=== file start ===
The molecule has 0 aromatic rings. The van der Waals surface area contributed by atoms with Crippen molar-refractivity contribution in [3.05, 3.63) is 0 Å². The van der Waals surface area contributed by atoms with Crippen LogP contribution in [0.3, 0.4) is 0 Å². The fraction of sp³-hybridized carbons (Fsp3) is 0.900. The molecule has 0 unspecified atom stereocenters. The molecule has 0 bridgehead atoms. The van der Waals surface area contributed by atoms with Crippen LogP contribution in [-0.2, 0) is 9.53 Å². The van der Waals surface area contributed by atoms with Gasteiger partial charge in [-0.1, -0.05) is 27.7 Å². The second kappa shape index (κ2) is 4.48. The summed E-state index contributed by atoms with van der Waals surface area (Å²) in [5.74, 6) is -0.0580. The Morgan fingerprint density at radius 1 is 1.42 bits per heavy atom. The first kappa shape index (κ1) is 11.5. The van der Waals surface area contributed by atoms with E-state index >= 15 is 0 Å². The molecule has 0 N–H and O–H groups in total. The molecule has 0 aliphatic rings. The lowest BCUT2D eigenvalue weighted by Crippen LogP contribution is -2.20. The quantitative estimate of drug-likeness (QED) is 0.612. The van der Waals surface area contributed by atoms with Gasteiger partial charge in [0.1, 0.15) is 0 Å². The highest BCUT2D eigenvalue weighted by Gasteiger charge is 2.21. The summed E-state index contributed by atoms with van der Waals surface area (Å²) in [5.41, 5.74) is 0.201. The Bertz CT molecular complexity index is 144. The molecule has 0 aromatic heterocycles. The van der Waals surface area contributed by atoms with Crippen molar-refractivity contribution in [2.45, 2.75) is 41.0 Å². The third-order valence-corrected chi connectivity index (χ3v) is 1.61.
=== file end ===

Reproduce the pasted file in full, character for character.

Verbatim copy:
The molecule has 0 aromatic rings. The van der Waals surface area contributed by atoms with Crippen molar-refractivity contribution in [3.05, 3.63) is 0 Å². The van der Waals surface area contributed by atoms with Crippen LogP contribution in [0.3, 0.4) is 0 Å². The fraction of sp³-hybridized carbons (Fsp3) is 0.900. The molecule has 0 unspecified atom stereocenters. The molecule has 0 bridgehead atoms. The van der Waals surface area contributed by atoms with Crippen LogP contribution in [-0.2, 0) is 9.53 Å². The van der Waals surface area contributed by atoms with Gasteiger partial charge in [-0.1, -0.05) is 27.7 Å². The second kappa shape index (κ2) is 4.48. The summed E-state index contributed by atoms with van der Waals surface area (Å²) in [5.74, 6) is -0.0580. The Morgan fingerprint density at radius 1 is 1.42 bits per heavy atom. The first kappa shape index (κ1) is 11.5. The van der Waals surface area contributed by atoms with E-state index >= 15 is 0 Å². The molecule has 0 N–H and O–H groups in total. The molecule has 0 aliphatic rings. The lowest BCUT2D eigenvalue weighted by Crippen LogP contribution is -2.20. The quantitative estimate of drug-likeness (QED) is 0.612. The van der Waals surface area contributed by atoms with Gasteiger partial charge in [0.1, 0.15) is 0 Å². The highest BCUT2D eigenvalue weighted by Gasteiger charge is 2.21. The summed E-state index contributed by atoms with van der Waals surface area (Å²) in [5.41, 5.74) is 0.201. The Bertz CT molecular complexity index is 144. The molecule has 0 aromatic heterocycles. The van der Waals surface area contributed by atoms with Crippen molar-refractivity contribution in [2.45, 2.75) is 41.0 Å². The third-order valence-corrected chi connectivity index (χ3v) is 1.61.